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Development of Fine Motor Skills Through Art

by Lauren Fallat, MA LPC ATR-BC


Research continues to grow in support of the significant effects that art therapeutic practices have on stimulating fine motor skills. Fine motor skills refer to hand motor skills, movement of the fingers and wrist, precision, fingerprinting skills, manual dexterity and object manipulation. Fine motor skills are important in performing daily functional tasks such as turning the pages of a book, tying shoelaces, turning door knobs, buttoning and unbuttoning clothes, fastening snaps and buckles, brushing teeth, dialing the phone, eating with a utensil, opening and closing containers, stirring and mixing, drawing, playing an instrument, stacking, sculpting, etc.


An area where occupational therapy and art therapy beautifully overlap, fine motor skills can be explored using a variety of artmaking practices and creative activities tailored to you or your child’s unique needs. Being able to seamlessly practice important fine motor skills while engaging in a drawing, painting, sculpture or other creative activity makes it easier when working with younger children. These skills can also be practiced for individuals who have suffered neurological injuries from stroke or other causes. By practicing these skills utilizing a fun, creative and relaxing approach, one can greatly improve the skills needed for increased independent living and development.


Recommended Art Processes that Stimulate Fine Motor Activity and Skill Development:


Paper Mache


  • Tearing paper into small pieces utilizes large and fine motor skills

  • Whisking and Mixing of the glue/water mixture or flour water mixture

  • Brushing on the paste to the paper scraps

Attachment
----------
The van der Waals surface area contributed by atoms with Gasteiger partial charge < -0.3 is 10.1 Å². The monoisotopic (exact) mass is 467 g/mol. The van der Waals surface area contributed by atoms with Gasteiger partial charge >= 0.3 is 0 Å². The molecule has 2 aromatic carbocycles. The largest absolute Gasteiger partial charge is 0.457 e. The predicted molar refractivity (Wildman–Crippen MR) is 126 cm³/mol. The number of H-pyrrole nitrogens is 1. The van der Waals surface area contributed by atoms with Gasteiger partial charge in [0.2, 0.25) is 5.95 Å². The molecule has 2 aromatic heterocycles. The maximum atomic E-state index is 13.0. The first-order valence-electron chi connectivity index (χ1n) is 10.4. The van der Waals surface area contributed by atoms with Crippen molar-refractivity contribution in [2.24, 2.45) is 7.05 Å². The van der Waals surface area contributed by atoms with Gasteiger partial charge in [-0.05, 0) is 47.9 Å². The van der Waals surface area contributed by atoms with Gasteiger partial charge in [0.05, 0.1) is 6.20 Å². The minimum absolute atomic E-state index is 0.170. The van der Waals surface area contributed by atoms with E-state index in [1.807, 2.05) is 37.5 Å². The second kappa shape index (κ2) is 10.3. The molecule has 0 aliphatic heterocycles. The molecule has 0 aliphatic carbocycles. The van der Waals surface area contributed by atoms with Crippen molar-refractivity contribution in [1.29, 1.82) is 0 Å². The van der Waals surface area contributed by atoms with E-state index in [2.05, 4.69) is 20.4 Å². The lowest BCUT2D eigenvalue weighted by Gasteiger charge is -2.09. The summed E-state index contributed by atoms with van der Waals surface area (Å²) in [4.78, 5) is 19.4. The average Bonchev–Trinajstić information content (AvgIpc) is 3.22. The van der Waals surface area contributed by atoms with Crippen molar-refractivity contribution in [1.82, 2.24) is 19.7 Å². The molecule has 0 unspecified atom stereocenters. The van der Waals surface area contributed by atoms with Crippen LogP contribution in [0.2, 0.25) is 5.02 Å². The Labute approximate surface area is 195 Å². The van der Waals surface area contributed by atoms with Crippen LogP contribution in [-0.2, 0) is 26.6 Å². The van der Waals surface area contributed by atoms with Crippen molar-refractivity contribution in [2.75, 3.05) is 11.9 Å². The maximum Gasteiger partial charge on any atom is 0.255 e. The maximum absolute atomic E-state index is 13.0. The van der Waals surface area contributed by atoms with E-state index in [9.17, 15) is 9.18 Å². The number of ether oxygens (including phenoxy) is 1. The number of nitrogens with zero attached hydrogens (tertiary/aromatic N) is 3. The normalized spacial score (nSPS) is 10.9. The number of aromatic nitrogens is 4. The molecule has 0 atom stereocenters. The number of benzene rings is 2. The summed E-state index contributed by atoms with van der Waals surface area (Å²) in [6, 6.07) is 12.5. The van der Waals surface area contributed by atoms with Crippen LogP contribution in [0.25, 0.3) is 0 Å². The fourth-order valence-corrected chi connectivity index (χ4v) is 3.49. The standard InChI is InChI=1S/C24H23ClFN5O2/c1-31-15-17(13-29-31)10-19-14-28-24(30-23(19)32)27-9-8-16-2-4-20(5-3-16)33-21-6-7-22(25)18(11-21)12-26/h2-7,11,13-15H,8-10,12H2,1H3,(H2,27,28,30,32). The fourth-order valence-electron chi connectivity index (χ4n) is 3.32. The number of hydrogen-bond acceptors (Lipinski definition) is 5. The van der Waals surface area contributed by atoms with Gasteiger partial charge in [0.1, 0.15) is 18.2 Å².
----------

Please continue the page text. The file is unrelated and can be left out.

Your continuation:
• Placing the paper scrap onto the intended surface or structure


Cutting and Pasting


  • Cutting different shapes and outlines using age-appropriate scissors.

  • Cutting along dotted lines or edges for intentional movements

  • Cutting paper into scraps to be used for collage purposes

  • Paste down paper, buttons, sequins, pom poms and other assorted materials using glue

  • Cutting long pieces of clay into smaller pieces


Tracing


  • Tracing lines (straight, curved, zigzagged) and shapes from dotted lines can build strength and coordination within your finger’s hands and wrists

  • Tracing worksheets that require you to follow a line pattern, outline a shape or recreate a symbol

  • Stencils that require precision in fine movements for details



Drawing and Coloring


  • Coloring inside the lines or inside a form

  • Drawing from observation

  • Drawing a replication or copy of another drawing

  • Grid drawing allows one to observe shapes as they relate to one another proportionally and utilize fine motor skills to replicate the drawing through compartmentalization of the image into different squares or areas


Stringing Beads


  • Threading variety sized beads and objects onto string requires fine motor movement, coordination and precision

  • Try macaroni necklaces or bracelets for different textures and materials


Yarn


  • Wrapping yarn around craft sticks, jars, cardboard weaving looms

  • Lacing cards- practice weaving yarn in and out through hole punches in cardboard or paper

  • Yarn painting


Sensory Tables


  • Creating a sensory table using different art materials, such as buttons, water beads, pom poms (of different sizes), beads, feathers and found objects

  • Sorting out the objects within the sensory table using tongs, tweezers or scooping devices and transferring them into different containers


Sculpting with Clay


  • Squeezing plasticine, Play-Doh, Modeling clay, Model Magic or Wet Clay

  • Pinching small pieces of clay from a larger piece

  • Rolling the clay into a long snake or spaghetti

  • Using a clay tool to poke and carve into the clay

  • Pressing small items, like beads, sequences and miniature objects into the clay

  • “Pinch Pot”

  • Stamping into the clay

  • Cutting clay with scissors

  • The material of clay has an innate resistance in its material quality that works the small muscles of the hands to strengthen them for more endurance in other activities




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